Skype says software to blame for 24-hour outage
Skype blames glitch in version of its Windows software that affected its servers in domino effect of service outages.
Wed, Dec 29, 2010 at 08:31 PM
NO TALKING: A man sits with a headset in front of a computer screen displaying the VOIP application Skype in Frankfurt Main, Germany. Skype suffered a massive outage on Dec. 22, 2010 due to a software error. (Photo: ZUMA Press)
A software glitch caused Skype's major outage last week, the Internet calling and messaging service said on Dec. 29.
In a blog post, chief information officer Lars Rabbe said the 24-hour outage that cut service for nearly all of Skype's users stemmed from a problem in a version of Skype's software for computers running Microsoft Corp.'s Windows operating system.
Rabbe said the issue, which began last Wednesday Dec. 22, started when a group of servers running offline instant messaging overloaded. This caused some computers to get delayed responses from those servers, and an older version of Skype's Windows software improperly processed the responses, crashing Skype for about 20 percent of users.
Computers that crashed included numerous "supernodes" — computers Skype likens to phone directories, helping users connect with each other — which resulted in a much larger outage as other available supernodes couldn't handle all the user traffic.
On average, 124 million people use Skype each month, though the total number of registered users is more than four times that. In a video posted on the Skype blog, Bates said the problems "completely took almost every user offline."
The service went down for almost all of its users starting at midday Eastern time on Wednesday. By Thursday afternoon, things had improved to the point where about 21 million users were logged in, said CEO Tony Bates. That was 10 percent less than the usual traffic for the time of day, as some people still could not log on.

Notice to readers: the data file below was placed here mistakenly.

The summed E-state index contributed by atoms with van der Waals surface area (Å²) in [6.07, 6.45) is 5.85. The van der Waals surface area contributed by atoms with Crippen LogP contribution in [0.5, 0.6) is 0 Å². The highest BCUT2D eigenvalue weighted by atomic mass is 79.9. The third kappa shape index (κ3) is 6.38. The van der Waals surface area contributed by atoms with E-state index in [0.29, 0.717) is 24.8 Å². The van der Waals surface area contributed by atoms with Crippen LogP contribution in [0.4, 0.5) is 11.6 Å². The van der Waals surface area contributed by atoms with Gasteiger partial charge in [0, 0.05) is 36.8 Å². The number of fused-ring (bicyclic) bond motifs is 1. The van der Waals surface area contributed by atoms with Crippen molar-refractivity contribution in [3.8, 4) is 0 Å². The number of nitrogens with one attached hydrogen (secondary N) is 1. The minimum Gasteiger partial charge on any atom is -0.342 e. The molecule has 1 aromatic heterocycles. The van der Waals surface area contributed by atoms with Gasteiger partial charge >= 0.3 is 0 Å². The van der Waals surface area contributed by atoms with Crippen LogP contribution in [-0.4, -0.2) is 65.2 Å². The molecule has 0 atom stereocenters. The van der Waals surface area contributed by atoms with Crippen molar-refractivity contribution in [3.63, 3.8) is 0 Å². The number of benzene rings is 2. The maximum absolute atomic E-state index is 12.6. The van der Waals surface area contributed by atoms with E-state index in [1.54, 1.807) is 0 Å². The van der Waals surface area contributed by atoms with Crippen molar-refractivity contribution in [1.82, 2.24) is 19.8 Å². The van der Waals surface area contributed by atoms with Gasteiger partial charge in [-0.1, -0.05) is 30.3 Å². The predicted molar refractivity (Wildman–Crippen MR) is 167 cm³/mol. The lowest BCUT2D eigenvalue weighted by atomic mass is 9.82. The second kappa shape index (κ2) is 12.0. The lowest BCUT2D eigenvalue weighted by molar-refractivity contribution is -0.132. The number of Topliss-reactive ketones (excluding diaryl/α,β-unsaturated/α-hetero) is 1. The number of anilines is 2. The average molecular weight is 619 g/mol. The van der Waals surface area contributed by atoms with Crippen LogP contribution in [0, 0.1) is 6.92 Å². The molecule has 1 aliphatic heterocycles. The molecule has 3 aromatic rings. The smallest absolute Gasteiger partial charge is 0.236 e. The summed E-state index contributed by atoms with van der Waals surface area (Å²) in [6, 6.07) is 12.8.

At that point, voice calling, video-chatting and text-based instant messaging were working for most users, Bates said, but other features, such as offline instant messaging and group video calls, were still down.
Skype has since returned to operating normally. The Luxembourg-based company said customers who pre-pay for service or are on pay-as-you-go plans will receive an e-mail with a voucher for 30 minutes of free calling to landlines anywhere in the world. Subscribers will be credited with a week's extra subscription service.
Skype's software offers a range of free services, including the ability to make voice or video calls and send instant messages to other Skype users. Users pay for services such as making calls from a PC to a landline or cell phone.
Skype's popularity around the globe stems in large part from the free or cheap calls it provides. Other Internet-based calling services that compete with the traditional phone system also have problems with consistent service. Earlier this year, AT&T Inc.'s Internet-based "U-verse" phone system went down for several hours, affecting 1.15 million customers.
A year ago, eBay Inc. sold its majority stake in the business for about $2 billion to an investor group that includes Skype's founders. Skype has indicated that it wants to list its shares on the Nasdaq Stock Market.
Copyright 2010 AP News